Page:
Dr. William M. Scholl College of Podiatric Medicine Dean Stephanie Wu, DPM, MSc, FACFAS, was honored with Podiatry Management magazine’s Lifetime Achievement Award and induction to the Podiatric Hall of Fame on July 30, 2022, during The National, the American Podiatric Medical Association’s (APMA) annual scientific meeting. Dr. Wu is at the forefront of a renaissance in podiatric surgical education, research and practice.
Helix: You are the first woman podiatric physician to be named to the Podiatric Hall of Fame, which, by the way, includes quite a few Scholl College graduates. How does that feel?
SW: It’s such a great honor to have been voted into the Hall of Fame by my peers. But I was actually a little surprised that I was the first woman podiatric physician. There are so many great women that came before me, like Kathleen Stone, DPM ’85, the first female APMA president; Sylvia Virbulis, DPM ’85, APMA president-elect; and current President Laura Pickard, DPM ’90, the second woman to lead APMA. Then there’s our own Nancy Parsley, DPM, MHPE, the first woman dean of Scholl College and the first doctor of podiatric medicine to be named a university provost. These amazing women not only serve as my role models, but their remarkable accomplishments helped pave the path for me, and I am deeply grateful.
Announcement of your award was accompanied by tributes that mention your kindness and humility, qualities illustrated by your first meeting with David Armstrong, DPM, the founding director of the Center for Lower Extremity Ambulatory Research (CLEAR). Shortly after that meeting, he recruited you as Scholl College’s first limb preservation fellow.
I did my residency in the Washington, D.C. area and when we learned that he was in town for a meeting with the FDA, he kindly offered to meet the residents. The FDA is in Maryland, and we were at Inova Fairfax Hospital in Virginia. In D.C. traffic, he was hours away. I felt bad about sending a junior resident to pick him up. Who wants to sit in traffic for two hours with somebody they don’t know? I was the chief resident. I could have assigned someone else. But then I thought, “No, it’s my duty. I’ll go.” That decision turned out to be pivotal to my professional path.
“I’m always aware that our work is a team effort.”
What has it been like to be a woman in academic leadership?
I’m always aware that our work is a team effort. Whether it’s patient care or administrative duties, you need that team of support and just really valuing everyone’s insights, thoughts and contributions to help make the best and most informed decisions. We’re all working toward the same goal — to best serve our patients and/or students depending on the situation. I came to RFU from residency training where that hierarchy was very much in place. So, as a student, you talked to the first-year resident, as a first-year resident, you talked to the second-year resident, and so on. You don’t really see that at RFU, where everyone is kind and just really, really helpful. I think of Wendy Rheault, our president, and Nancy Parsley, our provost. They’re team players. Caring and respectful. You don’t feel that hierarchy with them. Knowing that I’m in an environment where I can potentially serve as a role model for work-life balance, especially for female students and for younger faculty members, is very rewarding. Because when they see you do it, they’re like, “Oh, I can do it too.”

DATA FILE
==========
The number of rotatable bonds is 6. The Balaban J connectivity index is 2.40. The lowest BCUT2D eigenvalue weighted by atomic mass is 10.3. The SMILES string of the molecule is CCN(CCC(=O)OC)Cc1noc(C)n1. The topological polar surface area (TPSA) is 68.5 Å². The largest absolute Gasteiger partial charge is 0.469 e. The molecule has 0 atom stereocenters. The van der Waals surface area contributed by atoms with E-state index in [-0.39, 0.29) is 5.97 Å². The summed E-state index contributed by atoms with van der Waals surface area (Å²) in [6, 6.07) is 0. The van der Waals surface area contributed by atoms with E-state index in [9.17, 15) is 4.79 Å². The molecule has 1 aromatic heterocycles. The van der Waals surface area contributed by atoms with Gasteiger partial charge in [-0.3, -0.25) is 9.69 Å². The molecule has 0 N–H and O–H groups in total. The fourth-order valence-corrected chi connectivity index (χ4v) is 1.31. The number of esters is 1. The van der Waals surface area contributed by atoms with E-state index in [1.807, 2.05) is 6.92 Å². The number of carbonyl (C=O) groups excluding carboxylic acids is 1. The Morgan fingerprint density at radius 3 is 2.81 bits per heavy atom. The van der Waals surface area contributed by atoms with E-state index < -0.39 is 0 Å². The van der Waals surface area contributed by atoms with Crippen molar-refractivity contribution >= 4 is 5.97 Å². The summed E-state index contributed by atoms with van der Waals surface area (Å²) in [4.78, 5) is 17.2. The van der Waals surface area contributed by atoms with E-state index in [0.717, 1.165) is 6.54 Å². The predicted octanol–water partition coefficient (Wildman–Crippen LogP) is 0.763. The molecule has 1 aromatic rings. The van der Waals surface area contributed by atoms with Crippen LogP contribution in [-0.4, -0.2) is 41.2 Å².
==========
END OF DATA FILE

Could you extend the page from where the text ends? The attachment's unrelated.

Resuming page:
You have received international recognition for your work in limb preservation and the treatment of diabetic wounds.
I feel very fortunate to be at RFU because of our strong research focus and our commitment to discovering new means of treatment and prevention. Diabetes and its associated complications to the lower extremity is a very, very costly disease. One of the issues that we deal with is recurrence. We can help heal diabetic wounds, but they come back because the pressure on the feet is always there. So our research is focusing on how to speed healing when ulcers occur to help prevent infections and amputations, and prevent ulcer recurrence once they are healed. That all adds up to saving lives. The costs associated with diabetes and its complications are more than just measurable healthcare costs. They also include lost productivity — not only for the patients themselves, but also for their family and loved ones who have to drive them to doctors’ appointments and help with dressing changes. We want to prevent wounds that devastate patients’ lives and mobility. One area of our research is angiogenesis — the regeneration of blood vessels. Many people with diabetes are affected by a lack of adequate blood flow and that can lead to the need for amputation. So looking at growth factors to help regenerate blood vessels is really important. We’re also looking at treating wounds with human umbilical cord tissue — at how that treatment can help with not only regeneration but regeneration with less scarring and decreased recurrence. So we’re harnessing the body’s own technology, in essence, to speed and improve healing.
Judy Masterson is a staff writer with RFU’s Division of Marketing and Brand Management.